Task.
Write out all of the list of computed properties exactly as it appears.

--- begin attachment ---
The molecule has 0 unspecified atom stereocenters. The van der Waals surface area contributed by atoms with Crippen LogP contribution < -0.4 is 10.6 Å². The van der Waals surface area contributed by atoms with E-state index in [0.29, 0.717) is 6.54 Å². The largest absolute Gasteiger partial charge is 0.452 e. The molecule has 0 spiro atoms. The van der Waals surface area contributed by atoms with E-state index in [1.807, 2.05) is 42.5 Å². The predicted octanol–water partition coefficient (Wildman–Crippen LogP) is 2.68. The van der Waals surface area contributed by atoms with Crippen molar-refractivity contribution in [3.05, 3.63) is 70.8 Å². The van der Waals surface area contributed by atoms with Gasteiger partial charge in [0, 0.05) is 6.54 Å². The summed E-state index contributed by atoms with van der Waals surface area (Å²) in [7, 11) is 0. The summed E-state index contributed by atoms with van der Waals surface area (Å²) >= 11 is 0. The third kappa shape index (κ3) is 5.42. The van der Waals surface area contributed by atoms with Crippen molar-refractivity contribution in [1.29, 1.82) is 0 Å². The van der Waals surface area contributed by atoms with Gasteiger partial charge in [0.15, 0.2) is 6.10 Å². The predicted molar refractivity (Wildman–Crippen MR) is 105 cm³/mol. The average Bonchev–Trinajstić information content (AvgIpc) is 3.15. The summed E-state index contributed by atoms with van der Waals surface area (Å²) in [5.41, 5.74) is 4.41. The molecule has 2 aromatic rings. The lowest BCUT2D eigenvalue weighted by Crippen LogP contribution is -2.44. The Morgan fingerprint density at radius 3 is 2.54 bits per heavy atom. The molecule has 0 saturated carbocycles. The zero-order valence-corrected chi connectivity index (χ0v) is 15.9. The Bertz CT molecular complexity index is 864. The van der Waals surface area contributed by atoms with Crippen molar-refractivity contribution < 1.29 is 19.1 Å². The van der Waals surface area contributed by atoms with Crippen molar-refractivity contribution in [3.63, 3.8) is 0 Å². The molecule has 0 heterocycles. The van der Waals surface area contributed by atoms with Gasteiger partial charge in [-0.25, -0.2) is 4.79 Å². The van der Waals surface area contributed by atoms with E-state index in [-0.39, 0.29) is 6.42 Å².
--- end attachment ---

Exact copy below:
The molecule has 0 unspecified atom stereocenters. The van der Waals surface area contributed by atoms with Crippen LogP contribution < -0.4 is 10.6 Å². The van der Waals surface area contributed by atoms with E-state index in [0.29, 0.717) is 6.54 Å². The largest absolute Gasteiger partial charge is 0.452 e. The molecule has 0 spiro atoms. The van der Waals surface area contributed by atoms with E-state index in [1.807, 2.05) is 42.5 Å². The predicted octanol–water partition coefficient (Wildman–Crippen LogP) is 2.68. The van der Waals surface area contributed by atoms with Crippen molar-refractivity contribution in [3.05, 3.63) is 70.8 Å². The van der Waals surface area contributed by atoms with Gasteiger partial charge in [0, 0.05) is 6.54 Å². The summed E-state index contributed by atoms with van der Waals surface area (Å²) in [7, 11) is 0. The summed E-state index contributed by atoms with van der Waals surface area (Å²) >= 11 is 0. The third kappa shape index (κ3) is 5.42. The van der Waals surface area contributed by atoms with Crippen molar-refractivity contribution in [1.29, 1.82) is 0 Å². The van der Waals surface area contributed by atoms with Gasteiger partial charge in [0.15, 0.2) is 6.10 Å². The predicted molar refractivity (Wildman–Crippen MR) is 105 cm³/mol. The average Bonchev–Trinajstić information content (AvgIpc) is 3.15. The summed E-state index contributed by atoms with van der Waals surface area (Å²) in [5.41, 5.74) is 4.41. The molecule has 2 aromatic rings. The lowest BCUT2D eigenvalue weighted by Crippen LogP contribution is -2.44. The Morgan fingerprint density at radius 3 is 2.54 bits per heavy atom. The molecule has 0 saturated carbocycles. The zero-order valence-corrected chi connectivity index (χ0v) is 15.9. The Bertz CT molecular complexity index is 864. The van der Waals surface area contributed by atoms with Crippen molar-refractivity contribution < 1.29 is 19.1 Å². The van der Waals surface area contributed by atoms with Crippen molar-refractivity contribution in [3.63, 3.8) is 0 Å². The molecule has 0 heterocycles. The van der Waals surface area contributed by atoms with Gasteiger partial charge in [-0.25, -0.2) is 4.79 Å². The van der Waals surface area contributed by atoms with E-state index in [-0.39, 0.29) is 6.42 Å².